Fabeha Monir

The Cost of Your Clothes
Location: Bangladesh
Nationality: Bengali
Biography: Fabeha Monir is a Dhaka based visual journalist who uses still images, text and video to provide multi-faceted storytelling for editorial and non-profit clients. Her editorial clients include The New York Times, The Guardian, Stern Magazine, Elle... read on
Public Story
The Cost of Your Clothes
Copyright fabeha monir 2021
Updated 08/02/20
The Cost of Your Clothes

In May Hafsa Begum (20) had finished a night shift at her factory job and was eager to get home after working overtime to fulfill orders ahead of the Eid al-Fitr holiday.

“I was extremely tired since I’d been working since eight o’clock in the morning and was walking slow. The other girls walked ahead of me and that’s when my line manager seized the opportunity. I kicked and slapped him but he still managed to drag me into a dark alley next to the factory,” Begum explained. She says he forcefully kissed and touched her. Before letting her go, the line manager told her, “I told you, you’re going to be mine.” 
In the seven months she’d been working at the factory, Begum had faced harassment from her line manager, who wielded power over junior machine operators.

There are estimated 2.5m textile workers – mostly women – working in more than 4,200 garment factories in Bangladesh. After the collapse of the Rana Plaza factory in 2013, where more than 1,000 workers lost their lives, the Bangladeshi government and western brands promised to facilitate the presence of unions inside factories and improve worker safety. Yet there remains very little focus on the gender-based violence and exploitation routinely faced by female workers. According to recent research, 80% of them either experience or witness sexual abuse or harassment at work. Yet few feel able to report this abuse or seek justice.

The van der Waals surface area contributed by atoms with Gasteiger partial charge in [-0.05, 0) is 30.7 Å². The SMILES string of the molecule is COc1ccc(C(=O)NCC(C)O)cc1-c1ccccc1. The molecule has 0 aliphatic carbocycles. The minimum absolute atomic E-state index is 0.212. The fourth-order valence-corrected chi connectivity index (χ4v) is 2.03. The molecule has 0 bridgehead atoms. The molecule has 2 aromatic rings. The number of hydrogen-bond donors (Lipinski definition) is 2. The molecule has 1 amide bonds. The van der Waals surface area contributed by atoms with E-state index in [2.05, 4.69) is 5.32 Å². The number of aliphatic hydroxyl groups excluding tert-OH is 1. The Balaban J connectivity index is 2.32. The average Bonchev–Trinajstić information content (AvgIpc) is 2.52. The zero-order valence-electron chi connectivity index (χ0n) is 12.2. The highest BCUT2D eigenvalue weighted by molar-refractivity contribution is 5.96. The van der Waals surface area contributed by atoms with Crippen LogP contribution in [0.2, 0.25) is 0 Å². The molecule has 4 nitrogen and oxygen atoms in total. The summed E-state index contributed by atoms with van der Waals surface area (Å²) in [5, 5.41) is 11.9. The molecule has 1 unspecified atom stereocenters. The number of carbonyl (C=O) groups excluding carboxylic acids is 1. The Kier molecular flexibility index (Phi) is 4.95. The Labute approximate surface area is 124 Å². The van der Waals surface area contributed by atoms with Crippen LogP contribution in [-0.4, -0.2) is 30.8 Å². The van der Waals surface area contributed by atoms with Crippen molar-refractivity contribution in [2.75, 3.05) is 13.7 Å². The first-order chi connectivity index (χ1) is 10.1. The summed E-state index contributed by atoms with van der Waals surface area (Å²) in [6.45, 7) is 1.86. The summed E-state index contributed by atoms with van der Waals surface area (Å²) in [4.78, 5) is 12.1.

A deep-rooted fear of shame and reprisals is helping to silence the victims of sexual violence within Bangladesh’s garment industry. 'The Cost of Your Clothes' - uses participatory documentary work and investigates perspectives about the sociocultural aspects of gender based violence in textile industry. The first step to changing injustices in today’s society is to collaboratively imagine with disadvantaged communities what a more just future could look like, then visualize that new reality through story telling so that others, especially those who have the power to change society (consumers, worker unions, brands policy makers) can be exposed to new perspectives on where things still need to change. To initiate dialogue between those who have the power to change society and those who live through these issues of poverty, injustice, and gender based violence. 

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